of transshipped cargo possible while minimizing the 
operational impact of such scanning.  A working group 
composed of representatives of MOTC, ROP-Customs and SPS will 
be identified and tasked by the Omani government to interface 
with MEGAPORTS representatives. 
 
¶D. (U) According to SPS, 99 percent of all cargo moving in 
and through Salalah is transshipped.  The average dwell-time 
for cargo is 4.3 days and for empty containers it is 6 to 7 
days.  One quarter of all cargo moving through Salalah has a 
&quick turn around8 of one day or less. 
 
¶4. (U) On September 27, EXBS Advisor toured Port Sultan 
Qaboos in Muscat and met with officials of the MOTC, 
ROP-Customs, and Port Services Corporation - Port Sultan 
Qaboos (PSC), as well as officials from the US Embassy and 
representatives of the MEGAPORTS Initiative.  The salient 
points of the meetings were as follows: 
 
¶A. (U) The Sultanate of Oman and Muscat port officials are 
committed to cooperating with the Container Security 
Initiative, the MEGAPORTS Initiative and other EXBS related 
programs. 
 
¶B. (U) The official signing of the Container Security 
Initiative (CSI) and MEGAPORTS agreement between Oman and the 
U.S. will occur later this fall.  CSI implementation at Port 
Sultan Qaboos will ensure all targeted containers are scanned 
with program equipment. 
 
¶C. (U) MEGAPORTS Initiative will send a site survey team to 
Port Sultan Qaboos the first week of December to complete a 
site survey.  Implementation of MEGAPORTS at Port Sultan 
Qaboos will be simultaneous with implementation at the port 
of Salalah. 
 
¶D. (U) According to PSC, Port Sultan Qaboos moves 
approximately 284,000 containers annually, and fifty to sixty 
thousands of these containers are transshipments.  Cargo 
manifests are electronically filed with Omani Customs by the 
shipper or freight forwarder.  New entry gates to the port 
are under construction which will facilitate near 100 percent 
scanning of all container cargo while ensuring a negligible 
operational impact.  Most shippers using the port give 48 
hour notification to port authorities on manifested cargo.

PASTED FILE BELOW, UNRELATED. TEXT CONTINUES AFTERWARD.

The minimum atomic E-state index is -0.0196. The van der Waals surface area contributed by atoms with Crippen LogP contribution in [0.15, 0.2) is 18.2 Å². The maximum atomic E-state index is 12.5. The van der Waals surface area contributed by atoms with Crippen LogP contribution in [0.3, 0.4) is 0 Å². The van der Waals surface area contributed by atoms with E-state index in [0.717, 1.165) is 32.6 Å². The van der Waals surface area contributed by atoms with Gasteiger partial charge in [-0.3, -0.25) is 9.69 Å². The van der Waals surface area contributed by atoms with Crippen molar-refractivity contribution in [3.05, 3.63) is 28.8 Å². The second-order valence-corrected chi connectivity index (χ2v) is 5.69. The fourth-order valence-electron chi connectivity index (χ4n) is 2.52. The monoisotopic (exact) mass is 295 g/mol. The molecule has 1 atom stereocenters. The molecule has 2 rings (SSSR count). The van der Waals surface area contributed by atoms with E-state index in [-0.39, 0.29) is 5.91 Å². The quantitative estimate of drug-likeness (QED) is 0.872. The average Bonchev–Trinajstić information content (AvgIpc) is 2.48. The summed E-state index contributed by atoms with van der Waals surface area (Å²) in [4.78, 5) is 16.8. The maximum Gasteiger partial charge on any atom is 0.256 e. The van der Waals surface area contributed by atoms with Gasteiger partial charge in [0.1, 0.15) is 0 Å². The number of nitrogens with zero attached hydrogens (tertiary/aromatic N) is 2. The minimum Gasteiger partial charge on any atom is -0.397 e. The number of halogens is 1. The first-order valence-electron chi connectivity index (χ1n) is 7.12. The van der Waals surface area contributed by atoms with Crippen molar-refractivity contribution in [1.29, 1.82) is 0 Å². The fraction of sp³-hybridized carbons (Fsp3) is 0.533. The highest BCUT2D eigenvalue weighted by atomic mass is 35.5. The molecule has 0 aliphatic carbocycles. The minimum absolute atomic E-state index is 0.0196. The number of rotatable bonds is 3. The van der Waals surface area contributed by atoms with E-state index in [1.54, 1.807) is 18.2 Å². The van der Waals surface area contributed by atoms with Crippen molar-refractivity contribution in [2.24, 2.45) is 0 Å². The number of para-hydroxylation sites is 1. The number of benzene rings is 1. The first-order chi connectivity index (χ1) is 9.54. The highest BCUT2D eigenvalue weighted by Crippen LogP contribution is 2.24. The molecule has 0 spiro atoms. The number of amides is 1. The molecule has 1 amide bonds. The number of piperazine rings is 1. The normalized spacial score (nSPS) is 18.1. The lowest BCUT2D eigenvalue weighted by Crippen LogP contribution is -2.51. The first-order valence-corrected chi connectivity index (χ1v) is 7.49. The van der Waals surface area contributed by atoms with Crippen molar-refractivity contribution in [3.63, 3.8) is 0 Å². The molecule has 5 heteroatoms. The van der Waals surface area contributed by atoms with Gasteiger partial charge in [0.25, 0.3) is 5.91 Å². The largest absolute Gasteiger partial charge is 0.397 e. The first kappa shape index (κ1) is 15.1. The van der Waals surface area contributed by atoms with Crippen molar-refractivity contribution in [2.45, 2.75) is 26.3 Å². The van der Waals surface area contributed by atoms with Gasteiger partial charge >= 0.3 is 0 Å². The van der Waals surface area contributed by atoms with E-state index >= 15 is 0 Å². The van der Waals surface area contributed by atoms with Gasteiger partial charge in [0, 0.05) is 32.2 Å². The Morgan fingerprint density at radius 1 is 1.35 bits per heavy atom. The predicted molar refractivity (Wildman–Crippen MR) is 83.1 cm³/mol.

The exception is when feeder ships from other regional ports 
like Dubai, U.A.E., sail and enter the port in under 
48-hours.  Most cargo moving into and through the port 
originates in Japanese, Chinese and other Asian ports. 
 
¶5. (U) On October 1-2, EXBS Advisor toured the Sohar 
Industrial Port and the border crossings at Wadi Al-Jizi and 
Al-Wajahjah, and met with Jamal Tawfiq Aziz, Deputy CEO, 
Sohar Industrial Port Company (SIPC); Captain Murad A. 
al-Ma,amari, Harbor Master, SIPC; Major Khalid al-Yahyai and 
other officers and inspectors of the ROP-Customs assigned to 
the region.  The salient points of those meetings were as 
follows: 
 
¶A. (U) The Sultanate of Oman and Sohar port officials are 
committed to cooperating with the Container Security 
Initiative, the MEGAPORTS Initiative and other EXBS-related 
programs. 
 
¶B. (U) A Declaration of Principles is scheduled to be signed 
in November 2005 and will cover the Container Security 
Initiative and Megaports activities proposed for Oman. 
Implementation is currently being planned at the Port of 
Salalah and Port Sultan Qaboos. 
 
¶C. (U) The government of Oman and SIPC have a detailed master 
plan to develop the port of Sohar into a world class 
industrial port modeled after Rotterdam.  The managing 
partner for the port has just been announced as Hutchison,s 
Port Holding based in Hong Kong.  Development of the port is 
coordinated with the Omani move away from an oil-centric 
economy.  Port facilities and industrial infrastructure will 
capitalize on emerging natural gas technology rather than 
oil-based designs.  Sohar will center on petro-chemical 
industries and refineries, bulk and liquid shipping, a 
container terminal, medium industries such as an aluminum 
smelter, related trucking and shipping infrastructure and an 
extensive special economic/free trade zone. 
 
¶D. (U) Current milestones of Sohar development on or ahead of 
schedule include: completion of liquid jetties (April 2006); 
general cargo berthing area expansion from 300 to 750 meters 
(Jan 2006); dredging harbor channel to a depth of 16.5 meters 
and using fill to create foundation for new terminal and 
berth capacity expansion (2007-2009) and establishment of the 
special economic/free trade zone (2007-2010.) 
 
¶E. (SBU) Border crossings at Wadi Al-Jizi and Al-Wajahjah are